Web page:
The substitution step could be done rigorously if you use the infinite series definition of the exponential. That would give a different result if you have a number other than “e”.

I think without the infinite series definition of the exponential function (or the definition as the inverse of the logarithm), the farthest you can go with this is that the derivative of exp is proportional to exp.

EDIT: what cuzz said

Right, I claimed that you can't use that substitution without already knowing the derivative of e^x is itself, but in fact you can if you

*define* the exponential function as its Maclaurin series. But then the fact that the derivative of the function defined by 1+x+x^2/2 + x^3/6 + ... is itself is completely trivial via term-by-term differentiation (modulo the fact that you'd need to prove or just accept both that the series converges and that functions defined by power series are differentiable term-by-term).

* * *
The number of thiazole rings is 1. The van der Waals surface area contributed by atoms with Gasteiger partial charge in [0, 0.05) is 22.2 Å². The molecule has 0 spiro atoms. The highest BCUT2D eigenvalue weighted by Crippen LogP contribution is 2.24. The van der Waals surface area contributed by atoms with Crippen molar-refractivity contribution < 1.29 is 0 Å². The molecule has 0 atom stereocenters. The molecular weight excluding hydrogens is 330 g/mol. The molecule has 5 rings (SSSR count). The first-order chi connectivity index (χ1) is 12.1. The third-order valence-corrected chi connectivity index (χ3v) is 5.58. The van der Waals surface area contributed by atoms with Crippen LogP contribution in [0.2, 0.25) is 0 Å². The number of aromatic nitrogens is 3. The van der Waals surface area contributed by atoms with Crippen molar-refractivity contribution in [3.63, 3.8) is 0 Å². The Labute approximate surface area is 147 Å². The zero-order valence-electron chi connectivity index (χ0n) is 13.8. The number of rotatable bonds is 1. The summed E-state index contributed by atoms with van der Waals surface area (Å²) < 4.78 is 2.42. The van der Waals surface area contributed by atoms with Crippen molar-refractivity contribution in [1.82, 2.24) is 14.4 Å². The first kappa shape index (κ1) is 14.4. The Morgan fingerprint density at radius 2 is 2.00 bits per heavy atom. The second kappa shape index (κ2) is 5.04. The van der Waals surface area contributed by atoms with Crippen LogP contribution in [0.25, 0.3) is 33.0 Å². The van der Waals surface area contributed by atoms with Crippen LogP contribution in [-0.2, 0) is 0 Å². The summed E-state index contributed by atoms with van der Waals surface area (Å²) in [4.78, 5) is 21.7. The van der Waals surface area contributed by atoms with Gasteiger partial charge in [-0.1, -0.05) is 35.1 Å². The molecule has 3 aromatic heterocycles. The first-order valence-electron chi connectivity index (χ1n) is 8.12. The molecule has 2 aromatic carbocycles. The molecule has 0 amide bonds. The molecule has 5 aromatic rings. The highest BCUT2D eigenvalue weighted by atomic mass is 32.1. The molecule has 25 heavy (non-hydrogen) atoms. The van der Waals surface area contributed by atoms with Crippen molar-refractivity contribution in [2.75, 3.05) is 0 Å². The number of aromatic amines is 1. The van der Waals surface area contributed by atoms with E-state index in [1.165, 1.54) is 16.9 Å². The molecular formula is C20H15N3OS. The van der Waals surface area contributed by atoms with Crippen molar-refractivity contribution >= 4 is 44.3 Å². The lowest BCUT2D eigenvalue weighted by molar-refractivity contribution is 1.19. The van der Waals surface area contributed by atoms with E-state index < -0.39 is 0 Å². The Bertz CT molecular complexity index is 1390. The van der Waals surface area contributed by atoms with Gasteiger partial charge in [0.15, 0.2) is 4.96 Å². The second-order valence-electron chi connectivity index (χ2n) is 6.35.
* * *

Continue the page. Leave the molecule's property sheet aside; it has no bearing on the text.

In fact, it's worth thinking about what your original definition of the exponential function even is, as this can make a difference as to whether any given fact about it is a theorem or a tautology. For example, it's also perfectly reasonable to define the exponential function as the unique function satisfying f'(x) = f(x) and f(0) = 1, once you prove that such a function exists and is unique.